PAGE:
This is a #WorkingOutLoud post as i shape some new thinking around coherence in culture, social justice and the social contract: aspects of the Social Age. So don’t take these thoughts as fully formed, but rather as part of an evolving understanding. The question is this: how connected is the organisation to the society that it inhabits? Is the purpose of an organisation to always maximise the value of that organisation to it’s shareholders and stakeholders, or does it serve a wider social purpose? As leaders, to what extent are we subject to the whims of culture, and to what extent are we responsible for that culture that we inhabit?
Outside it’s raining: a typical February day in England, a cold wind, pervasive damp and just the hint of the days getting longer. Huddled in the doorway opposite, a young may, maybe in his early twenties, clearly homeless, half lying back, starting into space. i’m attuned to this right now, because this morning i wondered what it would take for me to walk out of the door, to buy a ticket to London, with no wallet and no return fare. What would it take for me to cut myself out of my life? What level of bravery or despair would it take any of us to tear ourselves away from our current narrative and into a new one: a narrative with no money, no home, no backup, no control?
We weave complex journeys through life, but typically with some aspect of control, some semblance of ownership. But when that thin rope slips through our grasp, who will catch us?
Look on it another way: there are empty buildings in my town. And there are people sleeping on the street. Is there a moral responsibility to address this? Does the welfare of the individual always fall ultimately to that individual, or is there a responsibility of society to step in? And where that responsibility exists, does it exist at the level of government, of organisation, of individual? Is it shared or devolved?
We maintain a strong ability to segment and partition our views of fairness and inclusion: often limited to those most like ourselves or those we most easily relate to.
In some ways, homelessness is an easy challenge: it’s far from the everyday experience of most of us, and therefore more easily abstracted and distanced. But what if we look closer to home: whose responsibility is it to deliver equality? Who is responsible for fairness?
If you Google ‘who is responsible for society’, you get the answer from Wikipedia: ‘Social responsibility is an ethical framework which suggest that an entity, be it an organisation or individual, has an obligation to act for the benefit of society at large. Social responsibility is a duty every individual has to perform so as to maintain a balance between the economy and the ecosystems.’ So the implication is clear: we are all responsible.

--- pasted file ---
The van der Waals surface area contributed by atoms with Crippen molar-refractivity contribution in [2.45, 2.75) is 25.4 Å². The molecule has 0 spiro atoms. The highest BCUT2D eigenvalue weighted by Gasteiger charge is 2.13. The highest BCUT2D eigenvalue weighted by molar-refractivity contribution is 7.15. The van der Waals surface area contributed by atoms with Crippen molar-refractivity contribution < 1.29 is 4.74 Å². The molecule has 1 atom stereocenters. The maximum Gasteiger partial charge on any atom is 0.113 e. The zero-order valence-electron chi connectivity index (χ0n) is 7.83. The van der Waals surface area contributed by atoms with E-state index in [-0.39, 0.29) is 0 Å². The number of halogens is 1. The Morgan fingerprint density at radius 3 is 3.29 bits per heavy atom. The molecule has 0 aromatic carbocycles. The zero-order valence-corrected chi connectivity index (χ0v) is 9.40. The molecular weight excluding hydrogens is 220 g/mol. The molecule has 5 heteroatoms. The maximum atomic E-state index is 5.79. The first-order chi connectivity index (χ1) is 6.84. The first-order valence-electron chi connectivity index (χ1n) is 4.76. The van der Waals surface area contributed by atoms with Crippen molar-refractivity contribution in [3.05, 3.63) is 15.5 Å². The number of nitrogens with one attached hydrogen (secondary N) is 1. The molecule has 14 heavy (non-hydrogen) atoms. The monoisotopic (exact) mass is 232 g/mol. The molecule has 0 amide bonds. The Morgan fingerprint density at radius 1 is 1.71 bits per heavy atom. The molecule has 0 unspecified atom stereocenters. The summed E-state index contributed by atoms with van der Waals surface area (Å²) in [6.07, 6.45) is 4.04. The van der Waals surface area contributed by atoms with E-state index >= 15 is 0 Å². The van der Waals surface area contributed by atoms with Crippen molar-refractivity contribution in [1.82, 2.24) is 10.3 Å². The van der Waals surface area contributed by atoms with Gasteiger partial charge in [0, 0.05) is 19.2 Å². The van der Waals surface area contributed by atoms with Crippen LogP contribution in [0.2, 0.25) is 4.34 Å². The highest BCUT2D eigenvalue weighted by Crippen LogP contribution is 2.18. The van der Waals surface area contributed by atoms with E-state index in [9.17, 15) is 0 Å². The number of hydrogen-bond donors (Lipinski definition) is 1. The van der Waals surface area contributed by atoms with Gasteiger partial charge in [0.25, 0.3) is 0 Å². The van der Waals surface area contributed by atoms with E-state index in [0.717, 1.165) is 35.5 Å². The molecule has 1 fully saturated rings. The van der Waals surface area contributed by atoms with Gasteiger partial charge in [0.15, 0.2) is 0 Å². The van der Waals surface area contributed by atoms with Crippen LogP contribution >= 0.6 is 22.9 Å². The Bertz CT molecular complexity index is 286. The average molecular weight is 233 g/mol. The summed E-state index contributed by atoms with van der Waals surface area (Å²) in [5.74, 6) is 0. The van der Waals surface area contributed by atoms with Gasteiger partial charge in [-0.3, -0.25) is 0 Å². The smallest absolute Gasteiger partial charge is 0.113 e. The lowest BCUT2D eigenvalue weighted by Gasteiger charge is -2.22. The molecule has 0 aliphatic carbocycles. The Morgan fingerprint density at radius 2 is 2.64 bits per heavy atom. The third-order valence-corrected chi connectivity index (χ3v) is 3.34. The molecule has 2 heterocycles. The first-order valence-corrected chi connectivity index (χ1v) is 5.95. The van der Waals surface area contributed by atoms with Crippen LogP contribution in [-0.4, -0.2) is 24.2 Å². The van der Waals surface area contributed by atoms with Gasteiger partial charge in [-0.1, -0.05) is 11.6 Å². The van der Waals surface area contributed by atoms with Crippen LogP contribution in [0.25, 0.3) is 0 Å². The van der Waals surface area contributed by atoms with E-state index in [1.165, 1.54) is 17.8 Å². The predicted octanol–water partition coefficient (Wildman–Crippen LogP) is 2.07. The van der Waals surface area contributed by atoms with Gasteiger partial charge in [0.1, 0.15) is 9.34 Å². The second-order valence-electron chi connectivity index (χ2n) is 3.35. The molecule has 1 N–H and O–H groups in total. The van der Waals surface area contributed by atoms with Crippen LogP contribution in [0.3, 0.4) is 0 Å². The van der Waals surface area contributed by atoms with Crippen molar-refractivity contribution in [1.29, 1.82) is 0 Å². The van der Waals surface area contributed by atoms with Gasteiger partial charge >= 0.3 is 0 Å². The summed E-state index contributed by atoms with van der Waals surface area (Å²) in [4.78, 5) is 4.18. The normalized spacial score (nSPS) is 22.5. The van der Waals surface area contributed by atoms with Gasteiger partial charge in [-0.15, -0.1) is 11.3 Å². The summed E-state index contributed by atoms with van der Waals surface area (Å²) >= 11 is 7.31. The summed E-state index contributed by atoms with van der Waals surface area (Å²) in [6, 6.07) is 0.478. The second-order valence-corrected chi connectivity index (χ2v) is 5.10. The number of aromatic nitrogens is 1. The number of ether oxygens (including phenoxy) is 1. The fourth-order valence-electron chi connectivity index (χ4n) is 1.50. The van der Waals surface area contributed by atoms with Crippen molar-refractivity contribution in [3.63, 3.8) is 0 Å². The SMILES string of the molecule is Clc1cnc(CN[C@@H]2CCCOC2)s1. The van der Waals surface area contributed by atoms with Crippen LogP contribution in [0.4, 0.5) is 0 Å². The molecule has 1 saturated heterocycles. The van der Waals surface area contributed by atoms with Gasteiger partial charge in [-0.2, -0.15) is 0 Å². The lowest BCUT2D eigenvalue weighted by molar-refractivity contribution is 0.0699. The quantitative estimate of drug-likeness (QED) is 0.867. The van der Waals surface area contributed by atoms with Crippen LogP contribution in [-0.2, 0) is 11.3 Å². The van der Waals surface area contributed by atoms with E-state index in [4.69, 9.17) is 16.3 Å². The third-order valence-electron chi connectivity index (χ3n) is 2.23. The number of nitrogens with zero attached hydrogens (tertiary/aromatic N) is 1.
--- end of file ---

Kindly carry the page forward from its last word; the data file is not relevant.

And yet recently we have evolved a new phrase: corporate social responsibility, the devolved or elevated view the organisations take on this mantle of governance and duty. Somehow this provides a level of abstraction between individual and society: our responsibility is to ourselves and the organisation, the organisation has a responsibility to us and to society. But what about the direct link between us and society? What about when our personal values are at odds with organisational ones? What price is that tradeoff?
Look further into this: who is responsible for the Organisation’s moral stance? Formal leaders, accountable to a Board, and to shareholders? Have we effectively outsourced our social responsibility to the people who own the company? Are those two roles compatible, and where does it leave the individual within the organisation: is the only expression of personal value to align with or be in conflict with the organisation? Is direct action the only path left available?
What about other models of governance: the co-operative and collaborative models of organisations like the Mutual Societies and Co-Op. In that model, the individual is accountable, governance itself lies with the community, or at least with the panels and groups that the community builds. But is that satisfactory: do we rely on socially liberal businesses to be socially conscious, whilst shareholder led ones are subject only to the law and any values they choose to adopt?
Primarily i’m interested in this as part of the seismic shifts of the Social Age: the evolved Social Contract between individual and organisation and, as my thinking is taking me today, the relationship between organisation and community itself. Is it any longer enough to have simple commercial purpose, or does every organisation need to have a stance and view on it’s social responsibility. Indeed, does society wish to permit organisations to exist without that stance?